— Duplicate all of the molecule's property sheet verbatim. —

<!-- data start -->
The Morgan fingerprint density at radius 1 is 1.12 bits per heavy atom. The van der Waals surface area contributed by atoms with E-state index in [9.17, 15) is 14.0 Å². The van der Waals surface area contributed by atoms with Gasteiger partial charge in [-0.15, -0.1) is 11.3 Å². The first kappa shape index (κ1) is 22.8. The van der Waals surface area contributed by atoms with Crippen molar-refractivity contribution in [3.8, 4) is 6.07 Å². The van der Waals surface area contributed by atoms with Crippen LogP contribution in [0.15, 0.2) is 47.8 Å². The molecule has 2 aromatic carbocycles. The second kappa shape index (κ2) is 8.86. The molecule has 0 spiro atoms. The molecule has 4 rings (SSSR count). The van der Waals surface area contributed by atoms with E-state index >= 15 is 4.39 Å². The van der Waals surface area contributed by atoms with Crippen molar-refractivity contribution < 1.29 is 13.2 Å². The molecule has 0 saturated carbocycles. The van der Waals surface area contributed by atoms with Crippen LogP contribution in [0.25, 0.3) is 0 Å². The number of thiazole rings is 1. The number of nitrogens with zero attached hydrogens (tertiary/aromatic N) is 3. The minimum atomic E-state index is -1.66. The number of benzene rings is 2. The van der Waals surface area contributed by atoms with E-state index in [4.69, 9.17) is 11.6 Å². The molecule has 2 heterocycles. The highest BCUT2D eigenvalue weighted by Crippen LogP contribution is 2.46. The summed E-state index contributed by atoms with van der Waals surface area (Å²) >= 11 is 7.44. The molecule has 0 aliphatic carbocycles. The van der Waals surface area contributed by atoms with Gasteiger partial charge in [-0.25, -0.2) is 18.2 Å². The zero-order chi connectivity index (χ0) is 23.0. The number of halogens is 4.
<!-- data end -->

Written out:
The Morgan fingerprint density at radius 1 is 1.12 bits per heavy atom. The van der Waals surface area contributed by atoms with E-state index in [9.17, 15) is 14.0 Å². The van der Waals surface area contributed by atoms with Gasteiger partial charge in [-0.15, -0.1) is 11.3 Å². The first kappa shape index (κ1) is 22.8. The van der Waals surface area contributed by atoms with Crippen molar-refractivity contribution in [3.8, 4) is 6.07 Å². The van der Waals surface area contributed by atoms with Crippen LogP contribution in [0.15, 0.2) is 47.8 Å². The molecule has 2 aromatic carbocycles. The second kappa shape index (κ2) is 8.86. The molecule has 0 spiro atoms. The molecule has 4 rings (SSSR count). The van der Waals surface area contributed by atoms with E-state index >= 15 is 4.39 Å². The van der Waals surface area contributed by atoms with Crippen molar-refractivity contribution < 1.29 is 13.2 Å². The molecule has 0 saturated carbocycles. The van der Waals surface area contributed by atoms with Crippen LogP contribution in [0.25, 0.3) is 0 Å². The number of thiazole rings is 1. The number of nitrogens with zero attached hydrogens (tertiary/aromatic N) is 3. The minimum atomic E-state index is -1.66. The number of benzene rings is 2. The van der Waals surface area contributed by atoms with E-state index in [4.69, 9.17) is 11.6 Å². The molecule has 2 heterocycles. The highest BCUT2D eigenvalue weighted by Crippen LogP contribution is 2.46. The summed E-state index contributed by atoms with van der Waals surface area (Å²) >= 11 is 7.44. The molecule has 0 aliphatic carbocycles. The van der Waals surface area contributed by atoms with Gasteiger partial charge in [-0.25, -0.2) is 18.2 Å². The zero-order chi connectivity index (χ0) is 23.0. The number of halogens is 4.